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Colonizing culture

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Colonizing Culture
by Dahr Jamail

The geo-strategic expansion of the American empire is an accepted fact of contemporary history. I have been writing in these columns about the impact of the US occupation on the people of Iraq in the wake of the “hard” colonization via F-16s, tanks, 2,000-pound bombs, white phosphorous and cluster bombs.

Here I offer a brief glimpse into the less obvious but far more insidious phenomenon of “soft” colonization. That scholars and political thinkers have talked at length of such processes only establishes the uncomfortable reality that history is bound to repeat itself in all its ugliness, unless the human civilization makes a concerted effort to eliminate the use of brute force from human affairs.


Gandhi, the apostle of non-violent resistance said:

“I do not want my house to be walled in on all sides and my windows to be stuffed. I want the cultures of all the lands to be blown about my house as freely as possible. But I refuse to be blown off my feet by any. I refuse to live in other people’s houses as an interloper, a beggar or a slave.”

This is an idea rendered irrelevant in the current scenario, where the mightier among the world’s nations have secured the mandate to invade, with impunity, any society and any state that can be exploited for resources. Unlike earlier times, modern-day invasions are invariably camouflaged by a façade of elaborate deceit that claims altruistic intent as the motive of assault. In this new scheme of things, resistance is deemed as insurgency and dissent is unpatriotic. Those that are invaded do not have the luxury to decide between being beggar and slave. Culture would be the last thing on their minds as they struggle to stay alive. Yet it is the loss of their culture that ultimately causes the disintegration of these societies to the absolute advantage of their victors.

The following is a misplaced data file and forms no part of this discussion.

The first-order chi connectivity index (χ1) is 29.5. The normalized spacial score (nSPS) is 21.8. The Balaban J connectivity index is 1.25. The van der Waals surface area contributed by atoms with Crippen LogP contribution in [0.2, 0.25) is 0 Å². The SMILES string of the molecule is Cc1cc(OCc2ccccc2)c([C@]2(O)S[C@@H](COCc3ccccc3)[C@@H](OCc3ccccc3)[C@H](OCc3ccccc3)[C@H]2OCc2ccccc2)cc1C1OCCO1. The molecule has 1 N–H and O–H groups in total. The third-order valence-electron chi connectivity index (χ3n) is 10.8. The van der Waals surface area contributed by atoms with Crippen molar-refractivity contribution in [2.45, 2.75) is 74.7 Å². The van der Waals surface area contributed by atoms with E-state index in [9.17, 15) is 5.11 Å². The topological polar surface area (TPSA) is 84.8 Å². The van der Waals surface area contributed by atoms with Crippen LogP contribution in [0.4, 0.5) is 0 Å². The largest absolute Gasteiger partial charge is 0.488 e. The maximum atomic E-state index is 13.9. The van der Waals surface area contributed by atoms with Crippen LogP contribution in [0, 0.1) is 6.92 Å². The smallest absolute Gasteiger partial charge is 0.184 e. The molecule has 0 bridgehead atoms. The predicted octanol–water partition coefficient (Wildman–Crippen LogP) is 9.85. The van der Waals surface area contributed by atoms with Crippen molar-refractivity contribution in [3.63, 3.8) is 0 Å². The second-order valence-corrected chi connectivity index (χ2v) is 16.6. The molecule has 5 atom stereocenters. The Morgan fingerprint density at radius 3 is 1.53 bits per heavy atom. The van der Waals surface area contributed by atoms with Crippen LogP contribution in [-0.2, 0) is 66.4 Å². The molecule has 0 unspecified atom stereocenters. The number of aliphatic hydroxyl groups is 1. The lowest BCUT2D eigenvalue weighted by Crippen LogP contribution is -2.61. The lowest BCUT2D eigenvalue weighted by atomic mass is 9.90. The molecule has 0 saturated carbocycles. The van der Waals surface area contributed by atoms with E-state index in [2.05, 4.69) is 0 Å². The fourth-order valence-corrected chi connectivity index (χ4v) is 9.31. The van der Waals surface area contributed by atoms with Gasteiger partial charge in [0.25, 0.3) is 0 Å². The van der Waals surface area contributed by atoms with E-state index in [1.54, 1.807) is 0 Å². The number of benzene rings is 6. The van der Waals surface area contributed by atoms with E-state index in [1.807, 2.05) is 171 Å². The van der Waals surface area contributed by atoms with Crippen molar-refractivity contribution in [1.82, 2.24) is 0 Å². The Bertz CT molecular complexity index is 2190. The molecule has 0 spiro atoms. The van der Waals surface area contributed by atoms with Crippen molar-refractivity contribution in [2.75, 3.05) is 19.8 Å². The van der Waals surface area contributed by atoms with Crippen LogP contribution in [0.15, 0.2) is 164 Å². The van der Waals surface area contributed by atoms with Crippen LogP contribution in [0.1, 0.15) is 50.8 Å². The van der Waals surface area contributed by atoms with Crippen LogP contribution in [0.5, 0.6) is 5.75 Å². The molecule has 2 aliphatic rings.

It is said that history is written by the victor. What is not said is that destroying the enemy is only half the purpose of a victor. The other half is the subjugation and drastic alteration of the self-perception of the enemy, so as to gain unquestioned control over every aspect of the subjugated state, its populace and its resources, so that having won victory it can get on with the “much bigger business of plunder,” according to Franz Fanon, philosopher, psychiatrist, author and a pre-eminent thinker of the twentieth century.

At one level we have the Human Terrain System (HTS) I have written about previously wherein social scientists are embedded with combat units, ostensibly to help the occupiers better understand the cultures they are occupying. The veiled intent is to exploit existing schisms and fault-lines in these societies to the occupier’s own advantage through the policy of divide and conquer.

As Edward Said stated in “Orientalism”: